While UK negotiators will want to focus on reducing tariffs applied on UK goods to redress this imbalance, there could be a greater focus on removing non-tariff barriers to trade, which currently represents a larger imbalance. Non-tariff barriers relate to regulations, standards, and procedures required of foreign firms to abide by domestic legislation, which can increase trading costs, increase costs of doing business, and reduce trade. The UK government counts 61 non-tariff measures that it applies on GCC members, but counts 4,798 non-tariff measures applied by the GCC on the UK. Attempting to redress this imbalance to improve market access for UK businesses will likely be a key aim for the UK government.
Gulf states will seek concessions in return for greater UK market access
The UK has a large trade surplus with the GCC and faces more barriers to trade with the GCC than the GCC does in its trade with the UK. This gives the UK a greater incentive and room to manoeuvre in terms of improving market access. GCC states may therefore seek concessions beyond the confines of removing barriers to trade in return for granting the UK greater market access. The GCC may seek foreign investment from the UK to support economic diversification, or commitments relating to defence, security, and foreign policy.
The GCC has incentives to negotiate an FTA and is willing to engage with UK negotiators, but the UK government has arguably expended more energy publicly in preparing the ground for negotiations. The UK government has staked a large degree of political capital on crafting an independent trading policy after Brexit through FTAs, which could lead GCC negotiators to believe they are in a good position to extract concessions from the UK.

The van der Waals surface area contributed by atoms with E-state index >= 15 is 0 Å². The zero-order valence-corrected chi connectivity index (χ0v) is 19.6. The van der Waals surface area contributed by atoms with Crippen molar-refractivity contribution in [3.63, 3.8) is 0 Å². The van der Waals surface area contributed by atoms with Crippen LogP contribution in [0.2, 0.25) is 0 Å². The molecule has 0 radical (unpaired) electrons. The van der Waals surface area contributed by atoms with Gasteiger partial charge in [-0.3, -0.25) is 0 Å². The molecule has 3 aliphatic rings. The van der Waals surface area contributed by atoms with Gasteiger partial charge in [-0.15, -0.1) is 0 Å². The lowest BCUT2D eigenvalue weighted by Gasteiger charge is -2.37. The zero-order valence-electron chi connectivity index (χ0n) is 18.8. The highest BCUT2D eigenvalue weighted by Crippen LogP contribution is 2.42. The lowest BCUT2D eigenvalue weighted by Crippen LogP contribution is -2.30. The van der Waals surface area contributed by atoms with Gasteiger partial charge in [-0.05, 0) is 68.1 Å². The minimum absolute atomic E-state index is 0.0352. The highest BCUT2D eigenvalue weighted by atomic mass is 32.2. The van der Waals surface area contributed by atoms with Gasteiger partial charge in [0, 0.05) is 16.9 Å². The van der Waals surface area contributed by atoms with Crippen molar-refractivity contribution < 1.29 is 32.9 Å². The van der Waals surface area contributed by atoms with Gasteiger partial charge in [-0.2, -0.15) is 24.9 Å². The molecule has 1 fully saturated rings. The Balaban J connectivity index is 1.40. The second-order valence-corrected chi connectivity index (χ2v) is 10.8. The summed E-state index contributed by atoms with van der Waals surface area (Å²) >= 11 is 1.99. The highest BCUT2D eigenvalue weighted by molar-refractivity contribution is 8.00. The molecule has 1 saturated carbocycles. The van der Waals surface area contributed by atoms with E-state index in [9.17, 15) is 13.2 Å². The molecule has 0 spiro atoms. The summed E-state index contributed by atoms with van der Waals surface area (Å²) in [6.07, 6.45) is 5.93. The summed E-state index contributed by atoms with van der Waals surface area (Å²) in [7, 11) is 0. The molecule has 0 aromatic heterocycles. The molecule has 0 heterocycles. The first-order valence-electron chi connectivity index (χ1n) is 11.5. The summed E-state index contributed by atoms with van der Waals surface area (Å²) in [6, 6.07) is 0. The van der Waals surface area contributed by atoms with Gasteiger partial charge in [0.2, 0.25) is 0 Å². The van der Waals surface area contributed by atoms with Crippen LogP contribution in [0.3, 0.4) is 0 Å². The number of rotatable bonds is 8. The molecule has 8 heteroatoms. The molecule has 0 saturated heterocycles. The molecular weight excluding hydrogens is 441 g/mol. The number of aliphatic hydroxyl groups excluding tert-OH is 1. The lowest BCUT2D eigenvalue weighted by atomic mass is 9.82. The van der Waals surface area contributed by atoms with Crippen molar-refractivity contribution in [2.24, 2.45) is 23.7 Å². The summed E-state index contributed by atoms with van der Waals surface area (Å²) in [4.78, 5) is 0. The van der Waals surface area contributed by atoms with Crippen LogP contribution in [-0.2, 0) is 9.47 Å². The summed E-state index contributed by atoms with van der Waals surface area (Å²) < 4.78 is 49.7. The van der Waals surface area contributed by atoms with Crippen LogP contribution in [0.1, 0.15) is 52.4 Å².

There are of course non-tariff barriers to trade that the Gulf states could choose to focus on. One concession that the Gulf states will likely seek is on securing visa-free travel to the UK for its citizens. Currently citizens of the UAE, Kuwait, Oman, and Qatar have to pay £30 for an Electronic Visa Waiver (EVW) before travelling to the UK. The EVW allows citizens to visit the UK for up to six months, but citizens must give over 48 hours’ notice before travel, which officials have argued is an impediment on conducting business. By contrast, UK citizens travelling to the majority of GCC countries (UAE, Bahrain, Qatar, and Kuwait), are granted a visa on arrival. Granting Gulf citizens visa free access would remove an important non-tariff barrier to trade for Gulf states.
Both sides have incentives for a broad FTA
Both sides will likely seek a broad FTA that covers a range of sectors. The UK government has indicated its intention to broker a broad FTA, saying it wants to focus on digital trade, services, and green growth, with specific target sectors including food and drink, education, healthcare and life sciences, financial services, and green-tech. GCC economic diversification programmes have increased the Gulf’s incentive to negotiate a broad agreement that includes developing economic sectors that are receiving greater investment and attention from Gulf policymakers.
Recent investments agreed between individual GCC states and the UK, highlight some of the sectors that are the focus of GCC economic diversification and could be focussed on during negotiations. Recent investments include:
- UAE sovereign wealth fund Mubadala’s agreement to invest £10 billion into UK clean energy, life sciences, and technology.
- The acquisition of Newcastle United F.C. by Saudi Arabia’s Public Investment Fund (PIF).
- Qatar Investment Authority’s investment in a Rolls Royce project to develop new-generation nuclear reactors.